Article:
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1 November 2005 The Darwin-Bateman Paradigm in Historical Context
Donald A. Dewsbury
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I introduce the term “Darwin-Bateman Paradigm” to include several proposals stemming from the writings of Charles Darwin and A. J. Bateman, including the notions that (a) male reproductive success is more variable than that of females, (b) males gain more in reproductive success from repeated matings than do females, and (c) males are generally eager to mate and relatively indiscriminate whereas females are more discriminating and less eager. I trace this paradigm from Darwin's The Descent of Man through Bateman's research and beyond. I try to clarify the terminology used in applying Bateman's results and discuss both the impact and the criticisms the paradigm has engendered. I then broaden the context of the Darwin-Bateman Paradigm to show related conceptions in disparate fields that evolved in parallel with it. I conclude that gender stereotypes appear to have influenced these conceptions. The paradigm has been of great heuristic value but is in need of further empirical investigation in view of numerous exceptions to these general rules.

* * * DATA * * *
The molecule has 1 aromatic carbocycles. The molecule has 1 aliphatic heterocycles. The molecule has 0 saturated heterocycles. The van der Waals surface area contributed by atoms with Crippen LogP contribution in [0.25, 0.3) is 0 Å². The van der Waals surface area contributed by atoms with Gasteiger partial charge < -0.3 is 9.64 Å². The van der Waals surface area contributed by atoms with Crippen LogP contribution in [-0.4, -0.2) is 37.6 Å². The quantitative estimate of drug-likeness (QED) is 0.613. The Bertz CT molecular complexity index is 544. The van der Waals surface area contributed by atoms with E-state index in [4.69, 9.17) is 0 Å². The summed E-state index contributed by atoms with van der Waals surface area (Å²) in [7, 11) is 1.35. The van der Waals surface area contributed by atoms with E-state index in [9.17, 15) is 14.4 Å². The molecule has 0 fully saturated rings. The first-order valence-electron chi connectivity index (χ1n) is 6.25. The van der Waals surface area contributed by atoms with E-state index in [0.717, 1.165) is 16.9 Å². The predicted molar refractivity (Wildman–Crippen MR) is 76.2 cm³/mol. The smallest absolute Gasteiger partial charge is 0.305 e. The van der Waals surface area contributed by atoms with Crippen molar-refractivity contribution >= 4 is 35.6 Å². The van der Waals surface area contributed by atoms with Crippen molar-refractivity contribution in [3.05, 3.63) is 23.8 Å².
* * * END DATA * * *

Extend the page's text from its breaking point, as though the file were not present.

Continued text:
Donald A. Dewsbury "The Darwin-Bateman Paradigm in Historical Context," Integrative and Comparative Biology 45(5), 831-837, (1 November 2005).
Published: 1 November 2005

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